“The billable hour requirement needs to go. It is unreasonable to expect people to bill 2,000 hours a year if there is any chance of them developing and maintaining relationships and outside interests and taking care of their children. I love the law, but the billable hour is the sword dangling over your exposed neck at all times,” another respondent said.

According to many respondents, the billable hour turns eight-hour workdays into 12-hour marathons. The scrutiny is not exactly news in the legal world, as lawyers from all corners of the legal field have condemned the billable hour as one of the most impairing influences on attorney mental health.

The “always-on” mentality exacerbates stress

On the heels of the billable hour, another common refrain for many respondents is the ‘always-on” mentality and inability to take vacations.  Respondents pointed to the big law workaholic mindset that overtly encourages ‘ad nauseam work’—meaning late into the night on weekdays, and all day on weekends and holidays.

“A 2,000-plus-hour year presumes you’re billing eight hours a day every day except for the calendar holidays and the weekends. If you don’t meet that quota on a given day then you have to make it up elsewhere; so if I take a week off for vacation, that’s 40 hours I have to cram into the year somewhere else,” said one respondent.

Many respondents said they felt guilty when they were not billing hours or their career was at risk anytime they turned off their phone or ignored their email inbox, even when on vacation.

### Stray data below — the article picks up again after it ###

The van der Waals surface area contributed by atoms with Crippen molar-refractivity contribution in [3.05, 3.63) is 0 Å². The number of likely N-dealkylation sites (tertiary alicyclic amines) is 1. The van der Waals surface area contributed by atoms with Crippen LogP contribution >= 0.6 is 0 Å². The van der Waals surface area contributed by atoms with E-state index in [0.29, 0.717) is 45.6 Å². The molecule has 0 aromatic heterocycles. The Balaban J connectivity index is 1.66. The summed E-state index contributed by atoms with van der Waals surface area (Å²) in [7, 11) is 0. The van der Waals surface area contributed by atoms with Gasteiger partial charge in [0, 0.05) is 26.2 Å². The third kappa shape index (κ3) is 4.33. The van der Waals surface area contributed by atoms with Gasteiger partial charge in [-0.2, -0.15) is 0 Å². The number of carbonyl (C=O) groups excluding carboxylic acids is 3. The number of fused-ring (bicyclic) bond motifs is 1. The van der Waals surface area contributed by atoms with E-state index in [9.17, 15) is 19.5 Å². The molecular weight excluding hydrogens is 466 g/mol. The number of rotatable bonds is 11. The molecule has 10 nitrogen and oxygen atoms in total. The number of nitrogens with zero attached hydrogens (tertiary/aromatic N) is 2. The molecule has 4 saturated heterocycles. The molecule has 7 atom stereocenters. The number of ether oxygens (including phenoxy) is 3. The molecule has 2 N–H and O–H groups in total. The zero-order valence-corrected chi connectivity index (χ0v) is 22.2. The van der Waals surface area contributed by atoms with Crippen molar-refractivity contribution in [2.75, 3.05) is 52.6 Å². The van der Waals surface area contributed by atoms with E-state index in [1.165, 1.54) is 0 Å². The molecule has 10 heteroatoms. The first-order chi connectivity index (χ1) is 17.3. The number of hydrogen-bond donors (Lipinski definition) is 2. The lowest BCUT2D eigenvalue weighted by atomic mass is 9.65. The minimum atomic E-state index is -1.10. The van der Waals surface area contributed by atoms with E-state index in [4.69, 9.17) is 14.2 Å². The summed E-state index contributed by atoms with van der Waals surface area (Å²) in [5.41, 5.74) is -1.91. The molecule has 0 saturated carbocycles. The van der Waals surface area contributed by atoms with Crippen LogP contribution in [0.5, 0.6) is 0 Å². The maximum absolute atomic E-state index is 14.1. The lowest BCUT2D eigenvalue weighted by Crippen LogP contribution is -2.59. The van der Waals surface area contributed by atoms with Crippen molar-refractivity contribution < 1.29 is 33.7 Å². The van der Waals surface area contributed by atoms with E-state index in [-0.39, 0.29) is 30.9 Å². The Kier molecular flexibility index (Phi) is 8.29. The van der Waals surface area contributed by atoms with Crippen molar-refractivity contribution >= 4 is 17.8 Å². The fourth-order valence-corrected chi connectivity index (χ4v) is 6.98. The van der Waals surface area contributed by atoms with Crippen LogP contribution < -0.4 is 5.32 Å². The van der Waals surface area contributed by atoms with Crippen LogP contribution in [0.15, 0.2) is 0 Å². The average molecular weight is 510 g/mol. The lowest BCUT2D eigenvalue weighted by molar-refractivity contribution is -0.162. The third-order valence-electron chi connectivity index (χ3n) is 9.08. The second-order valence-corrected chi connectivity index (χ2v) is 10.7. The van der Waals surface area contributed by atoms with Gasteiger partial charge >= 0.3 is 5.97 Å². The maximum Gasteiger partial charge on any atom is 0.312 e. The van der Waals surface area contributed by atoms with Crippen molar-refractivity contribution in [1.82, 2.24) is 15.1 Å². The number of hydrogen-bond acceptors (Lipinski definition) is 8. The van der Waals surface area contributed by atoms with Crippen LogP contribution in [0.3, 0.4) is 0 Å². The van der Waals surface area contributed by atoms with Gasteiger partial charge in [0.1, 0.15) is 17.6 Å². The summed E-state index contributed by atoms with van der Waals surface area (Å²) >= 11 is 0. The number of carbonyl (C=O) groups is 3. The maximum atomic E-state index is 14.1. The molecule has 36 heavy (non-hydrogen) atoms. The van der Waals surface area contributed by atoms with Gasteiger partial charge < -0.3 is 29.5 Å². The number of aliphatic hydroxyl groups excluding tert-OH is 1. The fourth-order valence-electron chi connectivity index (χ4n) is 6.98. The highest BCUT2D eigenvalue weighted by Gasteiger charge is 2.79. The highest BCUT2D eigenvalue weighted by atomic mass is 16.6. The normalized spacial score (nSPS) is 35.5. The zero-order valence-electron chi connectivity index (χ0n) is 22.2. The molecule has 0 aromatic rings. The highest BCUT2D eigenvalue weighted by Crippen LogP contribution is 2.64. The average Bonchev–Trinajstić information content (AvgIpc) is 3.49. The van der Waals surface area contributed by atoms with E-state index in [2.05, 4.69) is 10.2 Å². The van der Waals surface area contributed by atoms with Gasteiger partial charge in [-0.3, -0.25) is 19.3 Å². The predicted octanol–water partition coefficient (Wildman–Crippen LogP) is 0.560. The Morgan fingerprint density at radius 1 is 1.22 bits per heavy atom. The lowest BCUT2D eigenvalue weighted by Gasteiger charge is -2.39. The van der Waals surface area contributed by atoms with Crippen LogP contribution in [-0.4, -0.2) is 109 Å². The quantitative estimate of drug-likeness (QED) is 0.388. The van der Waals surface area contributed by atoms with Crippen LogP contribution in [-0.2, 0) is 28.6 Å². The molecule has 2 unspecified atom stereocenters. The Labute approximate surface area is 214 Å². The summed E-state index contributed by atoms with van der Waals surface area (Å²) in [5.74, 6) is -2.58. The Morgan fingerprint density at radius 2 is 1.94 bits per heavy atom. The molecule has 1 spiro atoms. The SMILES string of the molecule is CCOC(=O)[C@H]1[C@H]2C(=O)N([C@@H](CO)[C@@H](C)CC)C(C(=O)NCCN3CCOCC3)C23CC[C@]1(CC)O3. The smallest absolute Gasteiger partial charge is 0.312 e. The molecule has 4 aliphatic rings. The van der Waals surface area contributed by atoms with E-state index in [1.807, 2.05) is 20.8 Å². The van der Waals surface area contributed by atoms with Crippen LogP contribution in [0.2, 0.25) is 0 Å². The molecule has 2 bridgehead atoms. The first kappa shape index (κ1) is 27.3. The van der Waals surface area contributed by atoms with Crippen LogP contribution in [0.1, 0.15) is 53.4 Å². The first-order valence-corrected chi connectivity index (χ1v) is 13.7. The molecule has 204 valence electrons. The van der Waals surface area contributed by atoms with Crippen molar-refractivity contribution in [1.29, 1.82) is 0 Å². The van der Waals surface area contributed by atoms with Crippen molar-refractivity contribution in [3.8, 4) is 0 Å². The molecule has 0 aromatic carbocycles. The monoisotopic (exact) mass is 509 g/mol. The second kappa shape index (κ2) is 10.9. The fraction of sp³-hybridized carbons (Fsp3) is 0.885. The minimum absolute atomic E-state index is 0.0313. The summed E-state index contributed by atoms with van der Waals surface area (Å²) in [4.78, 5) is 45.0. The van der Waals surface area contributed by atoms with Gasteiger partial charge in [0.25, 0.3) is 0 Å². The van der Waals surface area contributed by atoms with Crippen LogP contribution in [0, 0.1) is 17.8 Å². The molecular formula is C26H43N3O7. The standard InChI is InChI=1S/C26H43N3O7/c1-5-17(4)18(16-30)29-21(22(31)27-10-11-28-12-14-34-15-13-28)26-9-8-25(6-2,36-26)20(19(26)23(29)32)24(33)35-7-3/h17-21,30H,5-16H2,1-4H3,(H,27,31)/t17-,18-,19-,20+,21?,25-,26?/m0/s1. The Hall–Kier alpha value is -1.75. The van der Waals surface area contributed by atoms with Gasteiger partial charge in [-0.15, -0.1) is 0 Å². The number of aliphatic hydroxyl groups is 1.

“I think firms need to stop requiring associates to be on 24/7 and stop punishing associates who try to carve out time for family,” said a respondent. “We can be responsive to client demands without all ruining our personal relationships.”

Some even said that they would take a pay cut to work fewer hours and disconnect more:

“We need a real sabbatical and flex-time opportunities—I would be so happy to do my job four days a week if I could really be considered for a partner in 20% more years, but that’s not a realistic option at all.”

Clients are the second-most frequently cited factor in mental health

Clients were mentioned in 392 responses. Respondents mostly took issue with the client’s expectations, unreasonable deadlines, and pressure.

“We need to change the expectation regarding our response time to clients, both internal and external. We need to slow it down a little bit or take time to pause and think. Nobody should be on 24 hours per day,” said a respondent.

“Transactional attorneys are constantly at the mercy of their clients and the business timelines,” said another respondent. “Often, it seems the business timelines are arbitrary. The message the attorneys hear is, ‘this deal needs to close in 10 days. Get it done.’ Despite whatever else may be going on in our lives, all of that must be put on hold to get the job done. This often involves sacrificing meals, time to exercise, and sleep.”

Law firm wellness programs, therapists, and bar groups are promoting activities that can help maintain well-being. (The American Bar Association has a resource page here.)